Boy didn’t rate so well on the charts. It reached only 52 in the UK and 63 in the US. No slouch for a debut, but no barnstormer either. Its best selling single I Will Follow, gained no more than a tentative foothold internationally, barely making the top 20 in the US. But it has since been recognised as one of the more influential debuts produced in the history of popular recorded music. Clearly eclipsed by what the band churned out in subsequent years, it stands as a fitting platform for a band that has become noted for its intelligence and its search for truths.
Boy moved the post-punk sound closer to the centre of the pop market. U2 was to take it much, much closer, to the very heart of popular music. The groundwork laid down by those like Joy Division and Siouxsie and The Banshees was readily built on by the Dublin foursome and taken to the mega stadiums —  the band’s 360 tour in 2009-2011 is the best attended and highest grossing concert tour in history — and to god-like status in unit sales (around 170 million and counting).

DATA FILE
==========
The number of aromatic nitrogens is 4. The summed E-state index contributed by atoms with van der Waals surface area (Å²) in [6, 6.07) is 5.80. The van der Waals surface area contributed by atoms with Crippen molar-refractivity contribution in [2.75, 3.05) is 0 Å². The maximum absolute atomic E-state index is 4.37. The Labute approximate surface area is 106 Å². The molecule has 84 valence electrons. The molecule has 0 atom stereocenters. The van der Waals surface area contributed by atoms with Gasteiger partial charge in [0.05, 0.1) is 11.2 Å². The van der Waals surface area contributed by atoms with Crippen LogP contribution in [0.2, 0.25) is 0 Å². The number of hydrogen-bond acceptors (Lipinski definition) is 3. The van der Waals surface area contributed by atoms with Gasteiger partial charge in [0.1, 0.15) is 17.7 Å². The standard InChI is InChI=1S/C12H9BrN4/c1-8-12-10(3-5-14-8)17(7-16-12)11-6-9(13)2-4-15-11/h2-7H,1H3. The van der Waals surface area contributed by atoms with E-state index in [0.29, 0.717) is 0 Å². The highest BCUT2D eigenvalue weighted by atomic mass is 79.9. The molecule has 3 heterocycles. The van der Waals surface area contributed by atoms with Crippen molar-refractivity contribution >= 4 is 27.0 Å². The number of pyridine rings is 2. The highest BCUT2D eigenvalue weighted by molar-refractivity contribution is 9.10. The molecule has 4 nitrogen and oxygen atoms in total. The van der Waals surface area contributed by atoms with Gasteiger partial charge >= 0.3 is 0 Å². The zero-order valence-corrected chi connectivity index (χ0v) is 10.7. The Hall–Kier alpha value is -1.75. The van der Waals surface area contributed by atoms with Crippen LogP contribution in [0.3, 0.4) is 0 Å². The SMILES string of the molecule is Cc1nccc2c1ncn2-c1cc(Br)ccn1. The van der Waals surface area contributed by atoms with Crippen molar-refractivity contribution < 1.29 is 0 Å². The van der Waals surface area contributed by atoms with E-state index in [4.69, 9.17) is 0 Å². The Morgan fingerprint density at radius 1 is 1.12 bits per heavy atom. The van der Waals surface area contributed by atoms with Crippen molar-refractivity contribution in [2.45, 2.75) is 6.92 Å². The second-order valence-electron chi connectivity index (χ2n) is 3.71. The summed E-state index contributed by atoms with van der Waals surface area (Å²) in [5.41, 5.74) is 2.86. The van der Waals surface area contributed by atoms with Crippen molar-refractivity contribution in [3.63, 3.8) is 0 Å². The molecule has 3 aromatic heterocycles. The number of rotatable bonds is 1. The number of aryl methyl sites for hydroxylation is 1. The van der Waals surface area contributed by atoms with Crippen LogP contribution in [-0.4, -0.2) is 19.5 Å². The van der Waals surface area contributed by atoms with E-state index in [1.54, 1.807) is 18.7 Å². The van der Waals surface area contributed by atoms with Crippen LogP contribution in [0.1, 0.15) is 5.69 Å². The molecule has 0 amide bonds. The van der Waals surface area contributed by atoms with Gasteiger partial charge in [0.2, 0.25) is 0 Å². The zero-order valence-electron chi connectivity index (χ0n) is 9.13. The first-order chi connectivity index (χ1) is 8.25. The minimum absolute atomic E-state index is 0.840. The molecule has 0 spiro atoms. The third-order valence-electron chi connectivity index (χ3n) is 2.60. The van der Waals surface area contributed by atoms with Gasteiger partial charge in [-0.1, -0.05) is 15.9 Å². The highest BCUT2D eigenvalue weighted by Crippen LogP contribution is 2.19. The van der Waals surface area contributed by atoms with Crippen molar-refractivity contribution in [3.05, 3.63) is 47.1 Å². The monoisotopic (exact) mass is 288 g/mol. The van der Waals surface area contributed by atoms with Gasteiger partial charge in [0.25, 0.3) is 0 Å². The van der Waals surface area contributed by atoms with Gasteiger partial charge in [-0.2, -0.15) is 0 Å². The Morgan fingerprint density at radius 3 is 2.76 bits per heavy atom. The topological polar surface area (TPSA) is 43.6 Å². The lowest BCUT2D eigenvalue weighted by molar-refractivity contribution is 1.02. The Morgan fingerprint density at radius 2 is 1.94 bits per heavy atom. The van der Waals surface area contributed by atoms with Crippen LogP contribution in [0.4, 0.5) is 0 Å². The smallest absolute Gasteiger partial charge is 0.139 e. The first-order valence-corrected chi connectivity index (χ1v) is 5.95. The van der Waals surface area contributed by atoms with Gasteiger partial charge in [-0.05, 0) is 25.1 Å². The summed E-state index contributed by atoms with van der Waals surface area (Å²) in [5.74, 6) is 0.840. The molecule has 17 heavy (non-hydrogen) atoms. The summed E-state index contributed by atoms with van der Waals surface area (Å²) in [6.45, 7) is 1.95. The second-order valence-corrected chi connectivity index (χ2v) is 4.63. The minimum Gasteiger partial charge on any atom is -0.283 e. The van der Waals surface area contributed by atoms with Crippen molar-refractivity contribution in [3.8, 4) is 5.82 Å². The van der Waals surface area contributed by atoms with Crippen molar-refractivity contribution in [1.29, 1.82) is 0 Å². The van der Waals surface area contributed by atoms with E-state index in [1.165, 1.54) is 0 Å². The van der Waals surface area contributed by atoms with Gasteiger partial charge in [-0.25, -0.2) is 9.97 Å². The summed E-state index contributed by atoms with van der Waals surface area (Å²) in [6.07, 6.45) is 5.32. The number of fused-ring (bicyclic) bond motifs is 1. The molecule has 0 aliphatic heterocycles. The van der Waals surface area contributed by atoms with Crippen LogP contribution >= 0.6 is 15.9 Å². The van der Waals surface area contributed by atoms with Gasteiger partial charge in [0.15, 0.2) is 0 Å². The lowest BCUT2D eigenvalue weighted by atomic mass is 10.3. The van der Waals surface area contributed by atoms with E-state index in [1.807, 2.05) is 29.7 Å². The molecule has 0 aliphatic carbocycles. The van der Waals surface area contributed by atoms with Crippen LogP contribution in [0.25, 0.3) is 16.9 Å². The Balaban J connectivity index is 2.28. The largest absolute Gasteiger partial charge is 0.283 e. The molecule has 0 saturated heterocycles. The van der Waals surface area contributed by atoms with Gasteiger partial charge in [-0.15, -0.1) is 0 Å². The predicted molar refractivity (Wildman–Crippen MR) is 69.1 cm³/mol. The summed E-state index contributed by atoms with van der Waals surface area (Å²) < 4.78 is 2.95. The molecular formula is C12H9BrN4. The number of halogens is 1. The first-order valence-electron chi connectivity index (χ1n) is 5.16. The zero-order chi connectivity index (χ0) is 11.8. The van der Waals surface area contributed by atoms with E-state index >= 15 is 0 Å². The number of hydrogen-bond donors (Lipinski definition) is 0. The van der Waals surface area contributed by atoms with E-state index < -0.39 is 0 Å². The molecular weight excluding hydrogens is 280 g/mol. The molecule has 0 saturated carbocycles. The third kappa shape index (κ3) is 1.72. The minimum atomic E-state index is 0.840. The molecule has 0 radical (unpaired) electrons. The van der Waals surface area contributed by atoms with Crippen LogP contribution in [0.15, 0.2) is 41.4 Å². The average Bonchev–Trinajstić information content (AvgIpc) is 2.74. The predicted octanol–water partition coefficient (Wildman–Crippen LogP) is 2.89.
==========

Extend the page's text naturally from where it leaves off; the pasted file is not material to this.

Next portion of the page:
This is an album that lyrically takes a direct look at a difficult subject, and embellishes it with a belting backdrop. Many must have noted the quality of this band of serious young triers. A great debut, but an even greater example of artists wrestling with themselves and not afraid to talk/sing about it. While the band became rock royalty, the sense that it was all for something bigger than mere pop music largely remains. Boy is lasting proof that U2’s art is bigger than the band. 

One response to “35 YEARS SINCE — U2'S 'BOY'

  1. To me, the first three albums by U2 – Boy, October, and War – formed a great trilogy. And then I completely lost interest in their work subsequent to those three albums.